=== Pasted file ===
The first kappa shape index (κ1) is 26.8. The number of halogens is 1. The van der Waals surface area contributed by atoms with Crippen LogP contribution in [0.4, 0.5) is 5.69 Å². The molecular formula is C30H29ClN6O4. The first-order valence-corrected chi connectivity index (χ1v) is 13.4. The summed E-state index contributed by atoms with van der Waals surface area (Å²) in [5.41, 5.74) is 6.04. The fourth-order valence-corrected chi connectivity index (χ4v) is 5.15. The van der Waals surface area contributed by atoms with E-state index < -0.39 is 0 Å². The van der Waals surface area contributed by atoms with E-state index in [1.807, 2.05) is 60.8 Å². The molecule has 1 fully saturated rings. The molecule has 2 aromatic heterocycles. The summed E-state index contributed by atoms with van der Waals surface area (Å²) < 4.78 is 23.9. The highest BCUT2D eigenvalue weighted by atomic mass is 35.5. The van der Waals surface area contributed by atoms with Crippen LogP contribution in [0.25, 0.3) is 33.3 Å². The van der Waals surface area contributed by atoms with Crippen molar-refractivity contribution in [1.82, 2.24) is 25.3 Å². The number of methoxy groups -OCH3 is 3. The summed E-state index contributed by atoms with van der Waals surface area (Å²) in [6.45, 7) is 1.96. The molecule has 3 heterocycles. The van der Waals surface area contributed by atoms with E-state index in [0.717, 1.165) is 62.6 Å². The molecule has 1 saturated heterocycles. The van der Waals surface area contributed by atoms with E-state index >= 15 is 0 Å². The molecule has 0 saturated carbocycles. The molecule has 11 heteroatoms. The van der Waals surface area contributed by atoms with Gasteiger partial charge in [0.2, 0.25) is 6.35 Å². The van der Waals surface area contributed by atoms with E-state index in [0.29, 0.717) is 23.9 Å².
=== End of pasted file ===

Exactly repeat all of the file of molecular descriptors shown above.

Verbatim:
The first kappa shape index (κ1) is 26.8. The number of halogens is 1. The van der Waals surface area contributed by atoms with Crippen LogP contribution in [0.4, 0.5) is 5.69 Å². The molecular formula is C30H29ClN6O4. The first-order valence-corrected chi connectivity index (χ1v) is 13.4. The summed E-state index contributed by atoms with van der Waals surface area (Å²) in [5.41, 5.74) is 6.04. The fourth-order valence-corrected chi connectivity index (χ4v) is 5.15. The van der Waals surface area contributed by atoms with E-state index < -0.39 is 0 Å². The van der Waals surface area contributed by atoms with E-state index in [1.807, 2.05) is 60.8 Å². The molecule has 1 fully saturated rings. The molecule has 2 aromatic heterocycles. The summed E-state index contributed by atoms with van der Waals surface area (Å²) < 4.78 is 23.9. The highest BCUT2D eigenvalue weighted by atomic mass is 35.5. The van der Waals surface area contributed by atoms with Crippen LogP contribution in [0.25, 0.3) is 33.3 Å². The van der Waals surface area contributed by atoms with Crippen molar-refractivity contribution in [1.82, 2.24) is 25.3 Å². The number of methoxy groups -OCH3 is 3. The summed E-state index contributed by atoms with van der Waals surface area (Å²) in [6.45, 7) is 1.96. The molecule has 3 heterocycles. The van der Waals surface area contributed by atoms with E-state index in [0.717, 1.165) is 62.6 Å². The molecule has 1 saturated heterocycles. The van der Waals surface area contributed by atoms with E-state index >= 15 is 0 Å². The molecule has 0 saturated carbocycles. The molecule has 11 heteroatoms. The van der Waals surface area contributed by atoms with Gasteiger partial charge in [0.2, 0.25) is 6.35 Å². The van der Waals surface area contributed by atoms with E-state index in [0.29, 0.717) is 23.9 Å².